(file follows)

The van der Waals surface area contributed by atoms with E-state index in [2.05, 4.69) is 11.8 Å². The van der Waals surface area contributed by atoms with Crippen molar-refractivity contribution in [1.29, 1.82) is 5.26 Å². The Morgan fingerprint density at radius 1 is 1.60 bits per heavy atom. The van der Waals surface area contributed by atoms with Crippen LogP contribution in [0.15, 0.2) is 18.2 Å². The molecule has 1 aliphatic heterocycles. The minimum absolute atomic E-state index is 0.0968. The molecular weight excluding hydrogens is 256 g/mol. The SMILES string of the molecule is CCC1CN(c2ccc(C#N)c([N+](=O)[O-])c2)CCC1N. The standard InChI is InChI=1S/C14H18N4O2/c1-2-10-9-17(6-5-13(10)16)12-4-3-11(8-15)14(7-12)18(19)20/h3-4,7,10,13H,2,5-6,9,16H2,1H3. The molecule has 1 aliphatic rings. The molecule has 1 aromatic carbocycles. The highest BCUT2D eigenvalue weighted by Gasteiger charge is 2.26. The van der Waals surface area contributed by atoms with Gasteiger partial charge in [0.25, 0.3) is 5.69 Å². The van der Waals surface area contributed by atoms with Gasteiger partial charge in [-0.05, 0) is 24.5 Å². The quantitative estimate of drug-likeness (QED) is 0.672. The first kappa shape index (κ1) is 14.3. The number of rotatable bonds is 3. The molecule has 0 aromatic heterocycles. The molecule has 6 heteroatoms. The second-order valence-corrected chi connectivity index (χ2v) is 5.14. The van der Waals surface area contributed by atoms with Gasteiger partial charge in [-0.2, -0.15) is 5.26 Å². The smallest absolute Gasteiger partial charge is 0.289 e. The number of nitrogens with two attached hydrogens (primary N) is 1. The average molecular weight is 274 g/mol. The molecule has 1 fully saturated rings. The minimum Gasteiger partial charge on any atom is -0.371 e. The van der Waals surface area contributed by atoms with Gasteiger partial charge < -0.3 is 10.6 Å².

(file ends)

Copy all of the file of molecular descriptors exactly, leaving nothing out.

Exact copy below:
The van der Waals surface area contributed by atoms with E-state index in [2.05, 4.69) is 11.8 Å². The van der Waals surface area contributed by atoms with Crippen molar-refractivity contribution in [1.29, 1.82) is 5.26 Å². The Morgan fingerprint density at radius 1 is 1.60 bits per heavy atom. The van der Waals surface area contributed by atoms with Crippen LogP contribution in [0.15, 0.2) is 18.2 Å². The molecule has 1 aliphatic heterocycles. The minimum absolute atomic E-state index is 0.0968. The molecular weight excluding hydrogens is 256 g/mol. The SMILES string of the molecule is CCC1CN(c2ccc(C#N)c([N+](=O)[O-])c2)CCC1N. The standard InChI is InChI=1S/C14H18N4O2/c1-2-10-9-17(6-5-13(10)16)12-4-3-11(8-15)14(7-12)18(19)20/h3-4,7,10,13H,2,5-6,9,16H2,1H3. The molecule has 1 aliphatic rings. The molecule has 1 aromatic carbocycles. The highest BCUT2D eigenvalue weighted by Gasteiger charge is 2.26. The van der Waals surface area contributed by atoms with Gasteiger partial charge in [0.25, 0.3) is 5.69 Å². The van der Waals surface area contributed by atoms with Gasteiger partial charge in [-0.05, 0) is 24.5 Å². The quantitative estimate of drug-likeness (QED) is 0.672. The first kappa shape index (κ1) is 14.3. The number of rotatable bonds is 3. The molecule has 0 aromatic heterocycles. The molecule has 6 heteroatoms. The second-order valence-corrected chi connectivity index (χ2v) is 5.14. The van der Waals surface area contributed by atoms with Gasteiger partial charge in [-0.2, -0.15) is 5.26 Å². The smallest absolute Gasteiger partial charge is 0.289 e. The number of nitrogens with two attached hydrogens (primary N) is 1. The average molecular weight is 274 g/mol. The molecule has 1 fully saturated rings. The minimum Gasteiger partial charge on any atom is -0.371 e. The van der Waals surface area contributed by atoms with Gasteiger partial charge < -0.3 is 10.6 Å².